SARKAR: Digital health is just a new term for something that we have been doing for more than 50 years.

ConvergenceRI: Can you explain what you mean?
SARKAR: Digital health, e-health, mHealth, or health IT, they are all the same. Digital health is a more contemporary term for things we’ve been doing in health care from the moment we thought about using a computer, from the very first application in health informatics, we were asking: How do we better engage the patient in the story, through these computers?

ConvergenceRI: It is often still very difficult for the patient to navigate the system. I always use myself as an example. I am someone who is pretty well versed in health care and what is happening, but I find myself consistently frustrated trying to be able to leverage what I know, to make the system work.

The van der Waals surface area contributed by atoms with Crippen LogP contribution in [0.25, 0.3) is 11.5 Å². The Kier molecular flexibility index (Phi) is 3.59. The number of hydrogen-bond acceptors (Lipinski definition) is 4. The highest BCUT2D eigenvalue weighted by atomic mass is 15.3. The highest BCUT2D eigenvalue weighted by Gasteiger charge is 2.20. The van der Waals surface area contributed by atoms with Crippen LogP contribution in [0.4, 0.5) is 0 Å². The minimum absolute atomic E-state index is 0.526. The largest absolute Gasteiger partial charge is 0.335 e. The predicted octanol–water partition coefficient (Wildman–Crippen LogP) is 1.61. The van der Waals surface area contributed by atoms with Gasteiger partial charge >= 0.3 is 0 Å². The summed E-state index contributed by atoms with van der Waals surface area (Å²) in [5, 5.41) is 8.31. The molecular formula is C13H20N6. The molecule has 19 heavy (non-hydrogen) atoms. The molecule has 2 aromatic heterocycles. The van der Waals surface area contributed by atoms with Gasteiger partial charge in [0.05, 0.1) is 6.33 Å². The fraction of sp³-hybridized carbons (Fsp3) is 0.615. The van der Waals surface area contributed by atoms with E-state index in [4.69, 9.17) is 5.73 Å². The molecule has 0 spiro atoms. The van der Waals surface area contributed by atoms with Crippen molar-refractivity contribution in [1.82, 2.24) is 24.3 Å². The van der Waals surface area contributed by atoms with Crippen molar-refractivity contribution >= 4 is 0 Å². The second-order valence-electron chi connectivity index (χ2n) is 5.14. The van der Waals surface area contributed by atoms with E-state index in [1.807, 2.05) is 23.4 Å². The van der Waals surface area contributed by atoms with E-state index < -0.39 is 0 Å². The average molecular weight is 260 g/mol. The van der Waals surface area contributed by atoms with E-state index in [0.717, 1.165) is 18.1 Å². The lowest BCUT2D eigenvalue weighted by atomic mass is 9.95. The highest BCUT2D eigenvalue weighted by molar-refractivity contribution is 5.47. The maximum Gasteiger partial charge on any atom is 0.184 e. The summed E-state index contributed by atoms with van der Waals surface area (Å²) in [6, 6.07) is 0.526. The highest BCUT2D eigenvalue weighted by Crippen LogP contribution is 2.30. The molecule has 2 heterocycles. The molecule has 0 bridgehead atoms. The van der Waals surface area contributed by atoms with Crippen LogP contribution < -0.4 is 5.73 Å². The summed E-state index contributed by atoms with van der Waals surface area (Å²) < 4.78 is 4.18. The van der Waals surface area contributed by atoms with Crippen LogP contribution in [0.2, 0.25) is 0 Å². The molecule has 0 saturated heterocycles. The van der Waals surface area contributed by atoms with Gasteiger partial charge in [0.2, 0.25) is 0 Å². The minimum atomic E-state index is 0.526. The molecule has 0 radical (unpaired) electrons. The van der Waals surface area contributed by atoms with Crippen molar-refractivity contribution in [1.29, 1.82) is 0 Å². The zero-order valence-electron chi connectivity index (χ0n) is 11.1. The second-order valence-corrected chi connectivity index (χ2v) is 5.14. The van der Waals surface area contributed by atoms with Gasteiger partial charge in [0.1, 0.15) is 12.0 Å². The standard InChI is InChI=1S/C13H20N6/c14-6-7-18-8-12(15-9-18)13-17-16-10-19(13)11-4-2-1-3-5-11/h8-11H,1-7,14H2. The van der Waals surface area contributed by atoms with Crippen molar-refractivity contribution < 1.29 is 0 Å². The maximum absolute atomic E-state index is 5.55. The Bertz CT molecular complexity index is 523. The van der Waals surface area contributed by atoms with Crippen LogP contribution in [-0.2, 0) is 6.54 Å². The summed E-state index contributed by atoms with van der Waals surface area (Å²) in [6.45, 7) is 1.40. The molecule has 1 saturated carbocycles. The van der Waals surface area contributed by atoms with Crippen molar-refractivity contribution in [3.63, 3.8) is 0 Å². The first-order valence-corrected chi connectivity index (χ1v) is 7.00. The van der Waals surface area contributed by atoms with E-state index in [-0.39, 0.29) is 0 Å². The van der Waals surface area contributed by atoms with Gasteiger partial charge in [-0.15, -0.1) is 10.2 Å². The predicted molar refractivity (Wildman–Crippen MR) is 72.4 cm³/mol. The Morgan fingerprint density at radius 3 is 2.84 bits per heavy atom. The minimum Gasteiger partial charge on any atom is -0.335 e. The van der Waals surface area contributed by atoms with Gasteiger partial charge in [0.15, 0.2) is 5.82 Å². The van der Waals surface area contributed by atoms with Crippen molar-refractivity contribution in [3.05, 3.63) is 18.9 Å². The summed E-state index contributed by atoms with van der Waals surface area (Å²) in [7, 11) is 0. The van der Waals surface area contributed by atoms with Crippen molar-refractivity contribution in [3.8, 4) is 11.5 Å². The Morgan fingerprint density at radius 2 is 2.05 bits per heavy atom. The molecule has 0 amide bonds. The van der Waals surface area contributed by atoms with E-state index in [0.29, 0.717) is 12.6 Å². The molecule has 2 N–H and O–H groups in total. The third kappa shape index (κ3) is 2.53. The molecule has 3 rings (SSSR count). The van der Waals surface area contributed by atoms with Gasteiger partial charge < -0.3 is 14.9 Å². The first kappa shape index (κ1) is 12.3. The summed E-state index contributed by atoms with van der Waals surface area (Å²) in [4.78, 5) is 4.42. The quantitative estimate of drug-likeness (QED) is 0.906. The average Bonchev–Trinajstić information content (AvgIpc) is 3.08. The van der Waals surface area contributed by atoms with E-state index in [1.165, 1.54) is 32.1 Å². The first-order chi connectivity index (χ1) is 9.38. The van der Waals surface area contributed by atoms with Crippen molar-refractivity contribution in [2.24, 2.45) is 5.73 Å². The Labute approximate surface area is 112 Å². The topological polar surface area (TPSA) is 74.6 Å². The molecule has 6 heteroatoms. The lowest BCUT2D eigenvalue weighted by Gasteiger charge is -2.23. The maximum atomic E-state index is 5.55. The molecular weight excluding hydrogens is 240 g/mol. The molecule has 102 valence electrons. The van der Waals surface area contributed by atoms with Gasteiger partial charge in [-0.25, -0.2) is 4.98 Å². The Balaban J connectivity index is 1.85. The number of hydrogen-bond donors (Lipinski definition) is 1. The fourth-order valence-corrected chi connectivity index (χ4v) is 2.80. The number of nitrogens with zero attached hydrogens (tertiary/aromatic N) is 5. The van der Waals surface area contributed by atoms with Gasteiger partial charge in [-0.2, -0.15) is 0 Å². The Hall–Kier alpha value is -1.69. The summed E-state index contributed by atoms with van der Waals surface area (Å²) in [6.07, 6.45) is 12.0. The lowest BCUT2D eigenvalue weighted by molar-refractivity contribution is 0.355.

SARKAR: It’s very complex.

ConvergenceRI: I can leverage my knowledge; I can leverage my relationships. But not everybody can. Sometimes there appears to be no common language.
SARKAR:I think that consumer engagement is such a difficult thing. Without a doubt, at least in my mind, health care remains a “have” versus “have-not” [situation] – whether you have the right network, whether you have the right resources, versus whether you don’t.

My view – our organization’s view, is it shouldn’t be that way, at least from a data perspective. So, wherever an individual seeks care, the clinical team should have access to all the relevant clinical information.

I think it is embarrassing how difficult it is for us to do that right now, generally speaking, not just for the care team, but also for the patient. At the Rhode Island Quality Institute, we do both. We provide data to the care team and the patient. We are less focused on big organizations but more on the small organizations, in places where care can be more challenging, where the practitioners really are burning out, all across the state.